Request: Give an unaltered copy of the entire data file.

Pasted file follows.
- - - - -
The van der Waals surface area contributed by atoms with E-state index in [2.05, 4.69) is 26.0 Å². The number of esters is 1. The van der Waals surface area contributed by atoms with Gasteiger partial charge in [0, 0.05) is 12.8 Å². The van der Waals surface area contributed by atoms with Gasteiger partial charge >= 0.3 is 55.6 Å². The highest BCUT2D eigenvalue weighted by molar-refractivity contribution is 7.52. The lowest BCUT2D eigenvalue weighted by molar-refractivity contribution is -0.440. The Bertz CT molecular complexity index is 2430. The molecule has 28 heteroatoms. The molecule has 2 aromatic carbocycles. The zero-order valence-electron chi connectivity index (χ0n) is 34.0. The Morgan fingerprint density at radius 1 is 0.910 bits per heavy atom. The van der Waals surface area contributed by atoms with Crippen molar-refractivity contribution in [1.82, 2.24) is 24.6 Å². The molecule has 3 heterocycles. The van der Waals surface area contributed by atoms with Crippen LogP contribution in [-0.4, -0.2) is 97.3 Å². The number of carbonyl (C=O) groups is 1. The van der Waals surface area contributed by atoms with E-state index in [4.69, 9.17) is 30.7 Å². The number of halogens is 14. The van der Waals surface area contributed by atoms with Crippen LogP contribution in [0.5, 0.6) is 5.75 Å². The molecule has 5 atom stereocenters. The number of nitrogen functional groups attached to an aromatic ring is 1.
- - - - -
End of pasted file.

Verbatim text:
The van der Waals surface area contributed by atoms with E-state index in [2.05, 4.69) is 26.0 Å². The number of esters is 1. The van der Waals surface area contributed by atoms with Gasteiger partial charge in [0, 0.05) is 12.8 Å². The van der Waals surface area contributed by atoms with Gasteiger partial charge >= 0.3 is 55.6 Å². The highest BCUT2D eigenvalue weighted by molar-refractivity contribution is 7.52. The lowest BCUT2D eigenvalue weighted by molar-refractivity contribution is -0.440. The Bertz CT molecular complexity index is 2430. The molecule has 28 heteroatoms. The molecule has 2 aromatic carbocycles. The zero-order valence-electron chi connectivity index (χ0n) is 34.0. The Morgan fingerprint density at radius 1 is 0.910 bits per heavy atom. The van der Waals surface area contributed by atoms with Crippen molar-refractivity contribution in [1.82, 2.24) is 24.6 Å². The molecule has 3 heterocycles. The van der Waals surface area contributed by atoms with Crippen LogP contribution in [-0.4, -0.2) is 97.3 Å². The number of carbonyl (C=O) groups is 1. The van der Waals surface area contributed by atoms with E-state index in [4.69, 9.17) is 30.7 Å². The number of halogens is 14. The van der Waals surface area contributed by atoms with Crippen LogP contribution in [0.5, 0.6) is 5.75 Å². The molecule has 5 atom stereocenters. The number of nitrogen functional groups attached to an aromatic ring is 1.